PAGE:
Tuesday, August 29, 2006

A communication between Cassuto and Kahle about the Aleppo Codex

Aleppo Codex enthusiasts will be interested in this short letter Moshe David (Umberto) Cassuto[1] sent Paul Kahle, printed in Kahle's 1953 review article The New Hebrew Bible, Jerusalem 1953 in Vetus Testamentum, Vol. 3, Fasc. 4. (Oct., 1953), pp. 416-420. (orig. in Italian, trans. by Kahle).

For those who are not yet enthusiasts there will be some brief background toward the end of the post[2]:

The Aleppo manuscript, however, destroyed by vandal barbarians, if the accounts given in the press are true[3], was examined by me at length during a visit which I paid to Aleppo for the purpose four years ago. Direct examination of the codex aroused great doubts about its identification with the codex which was in the hands of Maimonides. This tradition which you regard as indubitable (emph. mine) is certainly very old, but it is not proved, and there are some reasons to query it. That the codex used by Maimonides is that of which the part containing the Prophets is preserved to day at Cairo, is mentioned only in a tentative way in the prospectus attached to the edition of Jonah (ie, in the 1953 Hebrew University Bible), and is not more than a conjecture. All the same, the reasons which you advance to the contrary are not so strong as to exclude this possibility.

...Of the Codices of Cairo, London and Leningrad I have with me complete photographs, and of that of Aleppo as much as I could copy at the place. I am the only modern scholar who has succeeded in obtaining (and with how great and how many difficulties!) permission to study at leisure this codex. In spite of all my efforts I could not obtain permission to photograph it, because the leaders of the community at Aleppo were convinced that they would have been exposed to all the curses written in the codex
[4]. Naturally it is impossible to overcome such a superstition coupled with the fear of death. Not even the danger of the destruction of the codex, which had been foreseeable for some time, and which I put before the leaders of the Community, was sufficient to convince them of the usefulness of a photgraph. For them the codex was a sort of palladium which protected them and did not need to be protected. In their eyes it was something sacrosanct, rich in thaumaturgic value, which a photograph would have profaned and for which no photograph would have been able to provide a substitute.

[1]Here is a photo of Cassuto:

[2]Brief background promised, now less brief then I intended:

The Aleppo Codex (כתר ארם צובא) was the possession of the Jewish community of Aleppo, Syria for centuries. It was regarded as a treasure, which is why it was called by them The Crown; הכתר or 'el-Taj. By tradition it was regarded as having been written (or rather vocalized) by the greatest Masorete, 'Aharon (ben Moshe) ben 'Asher, which is what a colophon page in the book claimed. Furthermore, it was believed that this was the very book which the Rambam consulted in writing his own sepher Torah, as recounted in Mishne Torah Hilkhot Sepher Torah 8:5.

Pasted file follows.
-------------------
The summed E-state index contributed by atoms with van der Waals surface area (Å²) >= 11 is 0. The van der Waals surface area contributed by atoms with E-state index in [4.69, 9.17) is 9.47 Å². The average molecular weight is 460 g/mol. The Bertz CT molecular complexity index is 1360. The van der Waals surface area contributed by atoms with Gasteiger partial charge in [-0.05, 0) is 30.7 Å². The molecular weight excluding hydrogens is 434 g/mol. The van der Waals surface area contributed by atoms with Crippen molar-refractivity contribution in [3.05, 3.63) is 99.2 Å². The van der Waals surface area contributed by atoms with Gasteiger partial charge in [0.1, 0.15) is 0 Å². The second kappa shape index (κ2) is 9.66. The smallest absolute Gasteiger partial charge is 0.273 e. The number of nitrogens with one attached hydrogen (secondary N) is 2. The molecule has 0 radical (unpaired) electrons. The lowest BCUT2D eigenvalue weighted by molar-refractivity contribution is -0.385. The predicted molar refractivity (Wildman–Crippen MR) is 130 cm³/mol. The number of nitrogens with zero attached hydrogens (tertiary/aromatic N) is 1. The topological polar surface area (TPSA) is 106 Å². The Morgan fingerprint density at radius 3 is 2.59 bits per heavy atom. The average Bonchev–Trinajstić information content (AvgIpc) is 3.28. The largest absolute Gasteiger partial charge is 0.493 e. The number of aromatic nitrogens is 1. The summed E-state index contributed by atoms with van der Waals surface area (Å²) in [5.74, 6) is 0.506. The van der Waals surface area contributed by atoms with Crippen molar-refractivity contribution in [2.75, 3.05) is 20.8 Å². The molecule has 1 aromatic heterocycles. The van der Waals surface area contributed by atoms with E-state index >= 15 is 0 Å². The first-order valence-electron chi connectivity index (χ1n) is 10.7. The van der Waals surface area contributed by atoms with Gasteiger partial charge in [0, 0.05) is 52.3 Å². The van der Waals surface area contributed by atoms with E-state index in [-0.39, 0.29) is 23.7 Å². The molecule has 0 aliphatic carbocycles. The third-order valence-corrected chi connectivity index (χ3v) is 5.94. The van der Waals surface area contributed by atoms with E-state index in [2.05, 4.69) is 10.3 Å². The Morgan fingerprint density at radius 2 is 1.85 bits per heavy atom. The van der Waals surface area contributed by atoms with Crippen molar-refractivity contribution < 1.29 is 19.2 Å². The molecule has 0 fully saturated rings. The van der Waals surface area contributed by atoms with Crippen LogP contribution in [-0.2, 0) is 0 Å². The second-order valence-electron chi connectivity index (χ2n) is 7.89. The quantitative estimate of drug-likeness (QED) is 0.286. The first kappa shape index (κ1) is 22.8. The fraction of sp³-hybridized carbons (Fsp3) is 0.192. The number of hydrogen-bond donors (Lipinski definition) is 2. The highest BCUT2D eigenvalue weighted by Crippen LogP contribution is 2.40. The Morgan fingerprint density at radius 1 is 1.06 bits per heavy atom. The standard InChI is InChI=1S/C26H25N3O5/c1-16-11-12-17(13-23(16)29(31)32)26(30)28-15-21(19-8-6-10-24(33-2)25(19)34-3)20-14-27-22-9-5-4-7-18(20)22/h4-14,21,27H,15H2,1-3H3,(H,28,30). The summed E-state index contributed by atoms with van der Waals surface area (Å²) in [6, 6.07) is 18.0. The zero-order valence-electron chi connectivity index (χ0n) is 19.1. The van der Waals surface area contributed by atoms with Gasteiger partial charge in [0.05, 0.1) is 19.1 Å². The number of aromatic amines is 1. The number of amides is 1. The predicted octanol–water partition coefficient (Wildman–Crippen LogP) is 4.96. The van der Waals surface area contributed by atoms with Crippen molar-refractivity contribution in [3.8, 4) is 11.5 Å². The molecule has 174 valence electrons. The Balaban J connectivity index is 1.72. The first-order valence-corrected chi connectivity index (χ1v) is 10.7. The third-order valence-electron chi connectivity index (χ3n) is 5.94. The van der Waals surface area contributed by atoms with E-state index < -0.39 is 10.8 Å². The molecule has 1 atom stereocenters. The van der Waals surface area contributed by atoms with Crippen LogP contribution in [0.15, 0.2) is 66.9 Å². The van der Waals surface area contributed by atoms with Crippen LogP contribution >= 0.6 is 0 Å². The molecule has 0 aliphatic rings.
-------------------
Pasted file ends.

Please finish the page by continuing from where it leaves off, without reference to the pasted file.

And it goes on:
Now there is nothing wrong with such a tradition--especially considering that this turned out to be perfectly genuine--aside for the fact that such traditions are often faulty (and such colophons are often written by later hands). Given this, the fact that this particular great Bible codex was 1) written by this ben 'Asher and 2) the one the Rambam consulted in Egypt was not established. Proof would be needed.

Although for centuries various Jewish communities had been sending representatives to consult the codex, it was not (in theory) until the 1940s when permission was granted to a modern Bible scholar, Professor Rabbi Umberto Cassuto, that the codex could be examined with, as parts of its goal, an eye toward determining if this really was the codex the Rambam used. As one can see in the letter to Kahle, it was not easy to get permission to view it and he was forbidden from having it photographed. Be that as it may, he spent many hours with it (around 24 in total) and took extensive notes. He returned to Jerusalem with a verdict: this is not the codex the Rambam used. This opinion of his was reflected in the letter above; he told Kahle he is wrong for thinking it is that same codex.

In any case, he never got the chance to publish his reasons why he was sure it was not the right codex although it was known that one of the reasons was because the AC didn't match the Rambam's description.

Although there is a more extensive history, suffice it to say that the first convincing rebuttal of Cassuto's formidable opinion came in 1960 in the first issue of the Hebrew University Bible Project's annual journal Textus. M.H. Goshen-Gottstein pointed out that Cassuto probably objected to the following facts:

1) In the Mishne Torah the Rambam says that the shirah of parashat ha'azinu must be written on 70 lines in a Torah (fully in accord with massekhet sopherim, I believe, sorry no cite at the moment).
2) In the Aleppo Codex this is written on 67 lines.

This would seem reason enough to conclude that this wasn't then the codex used by the Rambam, even with the long tradition.